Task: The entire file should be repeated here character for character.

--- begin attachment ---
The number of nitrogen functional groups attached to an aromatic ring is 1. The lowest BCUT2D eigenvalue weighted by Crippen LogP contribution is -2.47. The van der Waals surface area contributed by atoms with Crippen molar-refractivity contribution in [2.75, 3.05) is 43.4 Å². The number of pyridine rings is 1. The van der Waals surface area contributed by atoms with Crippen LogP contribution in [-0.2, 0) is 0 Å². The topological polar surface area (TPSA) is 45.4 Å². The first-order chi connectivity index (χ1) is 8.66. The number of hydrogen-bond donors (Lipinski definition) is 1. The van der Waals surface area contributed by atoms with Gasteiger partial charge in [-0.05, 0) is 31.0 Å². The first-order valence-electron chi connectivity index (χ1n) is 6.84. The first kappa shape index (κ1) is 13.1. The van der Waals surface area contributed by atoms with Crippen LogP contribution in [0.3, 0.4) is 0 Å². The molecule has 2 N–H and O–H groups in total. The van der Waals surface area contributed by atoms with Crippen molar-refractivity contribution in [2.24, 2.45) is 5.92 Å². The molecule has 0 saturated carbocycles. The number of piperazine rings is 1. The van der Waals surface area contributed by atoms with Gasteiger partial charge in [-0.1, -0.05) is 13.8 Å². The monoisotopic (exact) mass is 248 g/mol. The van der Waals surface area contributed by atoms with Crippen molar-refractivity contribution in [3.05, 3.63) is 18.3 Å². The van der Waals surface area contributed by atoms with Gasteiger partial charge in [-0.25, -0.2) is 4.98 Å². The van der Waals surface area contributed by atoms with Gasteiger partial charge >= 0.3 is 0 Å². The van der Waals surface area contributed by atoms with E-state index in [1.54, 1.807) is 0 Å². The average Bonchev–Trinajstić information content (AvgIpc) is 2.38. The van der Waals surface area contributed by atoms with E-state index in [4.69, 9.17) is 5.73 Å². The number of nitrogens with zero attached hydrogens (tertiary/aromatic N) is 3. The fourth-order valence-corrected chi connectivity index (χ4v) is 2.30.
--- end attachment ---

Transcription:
The number of nitrogen functional groups attached to an aromatic ring is 1. The lowest BCUT2D eigenvalue weighted by Crippen LogP contribution is -2.47. The van der Waals surface area contributed by atoms with Crippen molar-refractivity contribution in [2.75, 3.05) is 43.4 Å². The number of pyridine rings is 1. The van der Waals surface area contributed by atoms with Crippen LogP contribution in [-0.2, 0) is 0 Å². The topological polar surface area (TPSA) is 45.4 Å². The first-order chi connectivity index (χ1) is 8.66. The number of hydrogen-bond donors (Lipinski definition) is 1. The van der Waals surface area contributed by atoms with Gasteiger partial charge in [-0.05, 0) is 31.0 Å². The first-order valence-electron chi connectivity index (χ1n) is 6.84. The first kappa shape index (κ1) is 13.1. The van der Waals surface area contributed by atoms with Crippen LogP contribution in [0.3, 0.4) is 0 Å². The molecule has 2 N–H and O–H groups in total. The van der Waals surface area contributed by atoms with Crippen molar-refractivity contribution in [2.24, 2.45) is 5.92 Å². The molecule has 0 saturated carbocycles. The number of piperazine rings is 1. The van der Waals surface area contributed by atoms with Gasteiger partial charge in [-0.1, -0.05) is 13.8 Å². The monoisotopic (exact) mass is 248 g/mol. The van der Waals surface area contributed by atoms with Crippen molar-refractivity contribution in [3.05, 3.63) is 18.3 Å². The van der Waals surface area contributed by atoms with Gasteiger partial charge in [-0.25, -0.2) is 4.98 Å². The van der Waals surface area contributed by atoms with Gasteiger partial charge >= 0.3 is 0 Å². The van der Waals surface area contributed by atoms with E-state index in [1.54, 1.807) is 0 Å². The average Bonchev–Trinajstić information content (AvgIpc) is 2.38. The van der Waals surface area contributed by atoms with E-state index in [4.69, 9.17) is 5.73 Å². The number of nitrogens with zero attached hydrogens (tertiary/aromatic N) is 3. The fourth-order valence-corrected chi connectivity index (χ4v) is 2.30.